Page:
New Jersey landed in the unwelcome company of Illinois and California Wednesday when Standard & Poor’s downgraded the state’s general-obligation bond rating to third worst in the nation.
But while a political hit to Gov. Christie — whose administration drew the credit rating agency’s concern for relying on one-time fixes to fill budget holes — the downgrade will likely have little effect on state finances, several experts said.
“Financially, the impact is going to be modest. It's not a serious increase in their costs to borrow,” said Matt Fabian, managing director of Municipal Market Advisors, a research firm, in Connecticut.
The drop in the bond rating — from AA- to A+ — could increase the state’s borrowing costs by 10 cents per $1,000, “which is really not much in the scheme of things,” Fabian said. New Jersey hasn’t had trouble selling bonds; the interest is exempt from income tax, which holds significant appeal in a high-wealth state, Fabian said.
The bigger impact, experts said, is one of political cost. “For the governor and current management, this is a clear message that they need to improve,” Fabian said.
In terms of perception, “you don’t want to be the governor that’s had the rating downgraded,” said David Rousseau, who served as deputy state treasurer under Democratic Govs. James McGreevey and Jon Corzine and also treasurer under Corzine. He is now a budget and tax analyst for the left-leaning New Jersey Policy Perspective.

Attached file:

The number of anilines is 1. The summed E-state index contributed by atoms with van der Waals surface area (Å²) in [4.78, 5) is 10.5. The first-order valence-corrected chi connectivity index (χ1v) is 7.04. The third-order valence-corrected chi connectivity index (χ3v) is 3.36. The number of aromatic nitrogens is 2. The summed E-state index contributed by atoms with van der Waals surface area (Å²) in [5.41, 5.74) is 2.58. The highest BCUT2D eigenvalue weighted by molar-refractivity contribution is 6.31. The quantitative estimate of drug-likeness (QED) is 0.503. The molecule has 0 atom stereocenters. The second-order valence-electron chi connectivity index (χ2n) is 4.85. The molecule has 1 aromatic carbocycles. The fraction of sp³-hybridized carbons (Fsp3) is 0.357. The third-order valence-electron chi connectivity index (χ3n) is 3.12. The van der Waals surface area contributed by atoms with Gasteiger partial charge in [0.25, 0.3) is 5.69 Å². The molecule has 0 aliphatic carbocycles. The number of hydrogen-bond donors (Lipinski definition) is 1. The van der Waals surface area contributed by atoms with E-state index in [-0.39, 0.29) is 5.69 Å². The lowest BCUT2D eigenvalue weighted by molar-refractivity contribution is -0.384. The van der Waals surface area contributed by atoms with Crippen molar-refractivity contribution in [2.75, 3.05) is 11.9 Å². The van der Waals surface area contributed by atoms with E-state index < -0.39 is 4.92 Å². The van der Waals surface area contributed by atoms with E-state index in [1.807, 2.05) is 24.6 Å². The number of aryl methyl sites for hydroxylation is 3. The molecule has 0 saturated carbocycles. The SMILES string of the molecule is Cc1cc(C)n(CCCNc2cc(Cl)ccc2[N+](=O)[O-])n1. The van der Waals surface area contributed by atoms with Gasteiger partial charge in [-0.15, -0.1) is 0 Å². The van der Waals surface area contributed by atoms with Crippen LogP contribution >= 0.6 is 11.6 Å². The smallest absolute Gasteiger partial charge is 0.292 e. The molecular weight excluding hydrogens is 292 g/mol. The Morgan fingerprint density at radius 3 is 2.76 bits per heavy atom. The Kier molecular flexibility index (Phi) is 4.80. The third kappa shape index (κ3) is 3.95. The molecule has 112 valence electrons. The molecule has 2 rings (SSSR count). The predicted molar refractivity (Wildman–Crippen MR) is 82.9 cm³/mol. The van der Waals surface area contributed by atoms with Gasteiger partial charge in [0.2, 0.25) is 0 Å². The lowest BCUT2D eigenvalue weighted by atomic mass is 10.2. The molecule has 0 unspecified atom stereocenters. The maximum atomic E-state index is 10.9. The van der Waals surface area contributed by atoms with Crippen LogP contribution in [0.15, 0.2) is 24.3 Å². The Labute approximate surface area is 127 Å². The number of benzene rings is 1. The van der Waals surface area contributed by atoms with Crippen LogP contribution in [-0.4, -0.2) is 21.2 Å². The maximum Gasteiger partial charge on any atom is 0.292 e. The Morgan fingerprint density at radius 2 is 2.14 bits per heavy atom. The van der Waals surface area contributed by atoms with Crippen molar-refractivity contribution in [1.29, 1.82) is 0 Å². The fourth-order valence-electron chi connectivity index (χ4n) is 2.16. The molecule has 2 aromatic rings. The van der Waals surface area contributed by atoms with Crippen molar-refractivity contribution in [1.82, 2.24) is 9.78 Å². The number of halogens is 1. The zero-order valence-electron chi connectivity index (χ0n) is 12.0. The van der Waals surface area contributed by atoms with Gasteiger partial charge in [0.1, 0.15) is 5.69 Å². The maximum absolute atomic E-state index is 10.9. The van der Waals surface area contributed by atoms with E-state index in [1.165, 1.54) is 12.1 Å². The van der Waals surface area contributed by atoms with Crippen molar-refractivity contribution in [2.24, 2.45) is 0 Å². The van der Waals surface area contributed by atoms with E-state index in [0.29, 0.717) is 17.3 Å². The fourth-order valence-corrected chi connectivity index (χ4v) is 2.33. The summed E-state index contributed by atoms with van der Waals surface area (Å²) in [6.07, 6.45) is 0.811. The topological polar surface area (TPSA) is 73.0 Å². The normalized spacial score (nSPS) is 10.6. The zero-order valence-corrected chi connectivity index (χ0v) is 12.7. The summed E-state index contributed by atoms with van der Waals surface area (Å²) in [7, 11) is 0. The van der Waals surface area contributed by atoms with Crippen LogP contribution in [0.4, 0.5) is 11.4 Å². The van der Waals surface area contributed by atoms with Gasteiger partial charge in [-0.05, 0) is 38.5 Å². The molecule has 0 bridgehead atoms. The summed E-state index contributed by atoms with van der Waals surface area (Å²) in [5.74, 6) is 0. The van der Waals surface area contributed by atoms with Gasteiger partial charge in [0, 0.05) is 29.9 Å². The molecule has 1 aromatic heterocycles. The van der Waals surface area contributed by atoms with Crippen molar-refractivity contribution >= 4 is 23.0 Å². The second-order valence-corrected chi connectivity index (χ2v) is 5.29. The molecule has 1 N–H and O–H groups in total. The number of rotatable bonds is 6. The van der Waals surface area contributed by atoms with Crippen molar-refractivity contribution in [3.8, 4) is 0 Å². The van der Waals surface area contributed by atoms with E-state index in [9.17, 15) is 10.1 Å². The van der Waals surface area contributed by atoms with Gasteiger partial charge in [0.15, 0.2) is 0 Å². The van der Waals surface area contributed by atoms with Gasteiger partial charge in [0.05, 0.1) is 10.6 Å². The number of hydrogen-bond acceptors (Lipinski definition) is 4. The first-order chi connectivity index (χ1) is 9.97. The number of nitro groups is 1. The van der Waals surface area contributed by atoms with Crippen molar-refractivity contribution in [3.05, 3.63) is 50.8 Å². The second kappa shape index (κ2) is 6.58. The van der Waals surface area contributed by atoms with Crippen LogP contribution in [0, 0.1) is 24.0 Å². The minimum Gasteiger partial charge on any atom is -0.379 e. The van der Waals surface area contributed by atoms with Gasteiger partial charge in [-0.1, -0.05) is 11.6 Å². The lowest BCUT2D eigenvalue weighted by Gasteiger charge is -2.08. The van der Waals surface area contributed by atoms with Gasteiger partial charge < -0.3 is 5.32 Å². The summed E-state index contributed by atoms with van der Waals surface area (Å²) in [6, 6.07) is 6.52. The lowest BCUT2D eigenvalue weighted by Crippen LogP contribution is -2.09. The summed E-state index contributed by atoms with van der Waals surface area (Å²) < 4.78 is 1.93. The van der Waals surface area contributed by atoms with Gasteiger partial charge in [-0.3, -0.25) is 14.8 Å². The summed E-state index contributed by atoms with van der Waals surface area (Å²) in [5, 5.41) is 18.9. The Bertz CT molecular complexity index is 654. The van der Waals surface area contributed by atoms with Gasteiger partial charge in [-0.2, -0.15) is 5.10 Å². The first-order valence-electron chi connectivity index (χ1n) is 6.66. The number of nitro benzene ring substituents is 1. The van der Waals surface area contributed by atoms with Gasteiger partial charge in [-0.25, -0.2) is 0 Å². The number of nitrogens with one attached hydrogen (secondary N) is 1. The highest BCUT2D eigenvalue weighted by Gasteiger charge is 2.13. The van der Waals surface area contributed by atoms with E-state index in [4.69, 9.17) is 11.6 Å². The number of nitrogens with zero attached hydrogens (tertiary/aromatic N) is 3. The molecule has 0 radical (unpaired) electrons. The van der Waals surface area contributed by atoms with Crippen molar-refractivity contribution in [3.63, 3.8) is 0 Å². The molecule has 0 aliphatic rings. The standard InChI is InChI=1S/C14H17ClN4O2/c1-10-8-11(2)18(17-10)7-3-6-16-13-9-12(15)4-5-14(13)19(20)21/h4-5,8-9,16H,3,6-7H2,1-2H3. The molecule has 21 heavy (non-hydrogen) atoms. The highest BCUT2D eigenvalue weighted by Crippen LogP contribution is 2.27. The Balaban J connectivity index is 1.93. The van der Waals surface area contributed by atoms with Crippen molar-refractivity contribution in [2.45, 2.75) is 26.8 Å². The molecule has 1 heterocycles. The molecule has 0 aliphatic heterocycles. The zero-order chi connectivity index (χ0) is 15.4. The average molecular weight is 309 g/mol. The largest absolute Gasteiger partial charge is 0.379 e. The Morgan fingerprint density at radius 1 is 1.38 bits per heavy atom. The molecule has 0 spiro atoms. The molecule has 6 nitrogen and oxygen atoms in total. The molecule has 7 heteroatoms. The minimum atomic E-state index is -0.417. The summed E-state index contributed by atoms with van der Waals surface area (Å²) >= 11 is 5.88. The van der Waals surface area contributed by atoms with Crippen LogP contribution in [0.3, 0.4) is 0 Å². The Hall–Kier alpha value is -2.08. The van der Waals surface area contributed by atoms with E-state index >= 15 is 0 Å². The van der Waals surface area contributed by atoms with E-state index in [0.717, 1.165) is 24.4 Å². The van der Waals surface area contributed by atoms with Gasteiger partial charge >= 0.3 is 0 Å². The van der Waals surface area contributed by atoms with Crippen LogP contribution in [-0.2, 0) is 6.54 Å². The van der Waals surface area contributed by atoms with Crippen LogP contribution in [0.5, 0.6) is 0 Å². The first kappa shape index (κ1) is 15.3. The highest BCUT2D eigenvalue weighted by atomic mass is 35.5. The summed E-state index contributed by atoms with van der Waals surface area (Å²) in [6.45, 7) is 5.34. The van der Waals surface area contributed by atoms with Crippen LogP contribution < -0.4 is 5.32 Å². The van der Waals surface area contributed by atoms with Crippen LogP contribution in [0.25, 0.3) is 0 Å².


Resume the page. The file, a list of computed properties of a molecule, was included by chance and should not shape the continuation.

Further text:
Standard & Poor’s cited “a trend of structurally imbalanced budgets” that are balanced with the help of one-time revenue sources — including savings from lower pension-fund payments this year — as a prime reason for the downgrade.
The agency also noted the state’s “large and growing unfunded pension liability.” New Jersey is among the top five states with the highest debt and unfunded pension and health benefits liabilities, S&P analyst John Sugden said Thursday.
With those pressures and state revenues not growing as quickly as expenditures, Sugden said, the agency predicts New Jersey will continue to depend on non-recurring revenue sources to balance its budget.
Kevin Roberts, a spokesman for Christie, said the governor had reduced the state’s reliance on one-time measures since fiscal year 2010, from 13.2 percent to 2.8 percent of the budget.
He also contended that the rating downgrade supported Christie’s argument that more changes to the pension system are needed.
“S&P’s action actually underscores what the governor has been saying since January,” Roberts said, calling it “time for the Legislature to come to terms with the reality of this problem and commit themselves to further reforms.”